Zombie Yellow Staining
Cells were stained with the Zombie YellowTM Fixable Viability Kit as recommended by the supplier. Samples were analyzed on a BD LRS Fortessa (BD Biosciences) using BD FACSDiva 8.0 software.
HEK-Dual hTLR2 Reporter Assay
HEK-Dual™ hTLR2 reporter cells express TLR2, an NF-κB/AP1-inducible secreted embryonic alkaline phosphatase (SEAP) reporter gene, and a secretable luciferase reporter gene (Lucia luciferase) placed under the control of the endogenous IL-8 promoter.
Cells were seeded into 96-well plates (5 × 105 cells/well) and immediately treated as indicated to monitor TLR2-dependent activation. After 24 h, supernatants were collected, and the activity of Lucia luciferase was determined using the QuantiLuc reagent (Invivogen, #rep-qlc1) according to the supplier's instructions. SEAP activity could not be used as a readout parameter in our setting because EVs interfered with the assay (data not shown).
Analysis of Publicly Available Datasets
Datasets were obtained from Gene Expression Omnibus (GEO) and normalized using log2-RMA. Dataset GSE4607 included transcriptional profiles human whole blood samples of 15 healthy controls, 27 patients with non-infectious SIRS, and 12 samples from patients with resolved non-infectious SIRS. Patients were classified as SIRS or SIRS resolved (no longer meeting criteria for SIRS) on d3 after ICU admittance. Dataset GSE8121 included transcriptional profiles of human whole blood samples of 15 healthy controls and 30 patients with sepsis. Samples were obtained at d1 and d3 after ICU admission. Statistical significances were determined by the Kolmogorov–Smirnov test. Detailed information about the patient cohort is given in the GEO database and the corresponding original publications (34, 35).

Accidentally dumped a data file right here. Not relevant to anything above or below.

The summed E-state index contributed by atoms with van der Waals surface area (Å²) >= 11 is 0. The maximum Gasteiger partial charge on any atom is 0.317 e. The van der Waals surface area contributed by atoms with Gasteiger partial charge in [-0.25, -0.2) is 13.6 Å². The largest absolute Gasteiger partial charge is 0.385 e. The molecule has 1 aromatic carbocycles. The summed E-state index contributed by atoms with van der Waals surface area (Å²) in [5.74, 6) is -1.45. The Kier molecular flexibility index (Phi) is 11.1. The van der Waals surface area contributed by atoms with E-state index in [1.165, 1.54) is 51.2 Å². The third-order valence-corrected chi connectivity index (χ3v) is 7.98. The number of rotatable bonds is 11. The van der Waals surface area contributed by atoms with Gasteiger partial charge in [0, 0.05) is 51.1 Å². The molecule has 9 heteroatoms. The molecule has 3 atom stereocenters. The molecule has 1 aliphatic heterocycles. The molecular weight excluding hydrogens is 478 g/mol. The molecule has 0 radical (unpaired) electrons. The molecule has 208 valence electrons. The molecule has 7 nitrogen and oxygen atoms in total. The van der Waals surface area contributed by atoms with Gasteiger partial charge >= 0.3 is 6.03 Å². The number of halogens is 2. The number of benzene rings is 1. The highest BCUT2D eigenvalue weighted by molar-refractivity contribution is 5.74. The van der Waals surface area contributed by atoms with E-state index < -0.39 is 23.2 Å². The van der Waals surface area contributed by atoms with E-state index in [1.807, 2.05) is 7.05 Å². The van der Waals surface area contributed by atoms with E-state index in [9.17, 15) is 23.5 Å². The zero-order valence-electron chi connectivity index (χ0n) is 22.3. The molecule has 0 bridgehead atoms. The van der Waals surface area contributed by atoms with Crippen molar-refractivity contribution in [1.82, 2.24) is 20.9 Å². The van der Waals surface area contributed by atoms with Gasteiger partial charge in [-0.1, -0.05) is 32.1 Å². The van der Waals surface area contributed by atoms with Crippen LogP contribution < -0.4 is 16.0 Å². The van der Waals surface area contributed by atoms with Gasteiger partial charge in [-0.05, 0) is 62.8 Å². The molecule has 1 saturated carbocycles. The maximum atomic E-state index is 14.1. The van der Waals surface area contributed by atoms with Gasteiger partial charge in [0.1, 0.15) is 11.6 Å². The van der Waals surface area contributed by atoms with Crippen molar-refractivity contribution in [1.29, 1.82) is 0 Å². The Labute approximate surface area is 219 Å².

All experiments were performed at least three times, and at least two replicates were analyzed for all experiments unless stated otherwise. Data distribution was determined by the Shapiro-Wilk test. For normally distributed data, means of two groups were compared with non-paired two-tailed Student's t-test or one sample t-test where applicable. For data that were not normally distributed, means of two groups were compared using the Mann-Whitney test. Means of more than two groups were compared by one-way ANOVA with Bonferroni's post hoc test (normal distribution) or Kruskal–Wallis ANOVA followed by Mann-Whitney test (no normal distribution). Statistical significance was set at p < 0.05, p < 0.01, or p < 0.001. Data analysis was performed using Origin software (OriginPro 2015G; OriginLab).
Upregulation of TLR2 by GCs
Human AMs express the surface TLRs −1, −2, −4, and −6 (4). Thus, we initially quantified the expression of these receptors after treatment with the GC dexamethasone (Dex) for 24 h by qPCR. Whereas Dex administration had no significant effect on TLR1, −4, and −6 mRNA levels, TLR2 was highly induced (Figure 1A). Further analysis showed that TLR2 upregulation was already detectable 4 h after treatment (Figure 1B), and TLR2 protein production was maximal after 16 h, as shown by Western blot analysis (Figures 1C,D). Dex induced TLR2 starting at a concentration of 100 nM (Figure 1E). Next, we evaluated whether Dex binding to the GR is necessary for TLR2 induction. To this end, we pretreated AMs with RU486, a specific GR antagonist, before Dex was added. RU486 completely abrogated Dex-mediated TLR2 mRNA and TLR2 protein upregulation, indicating a GR-dependent mechanism (Figures 1F–H).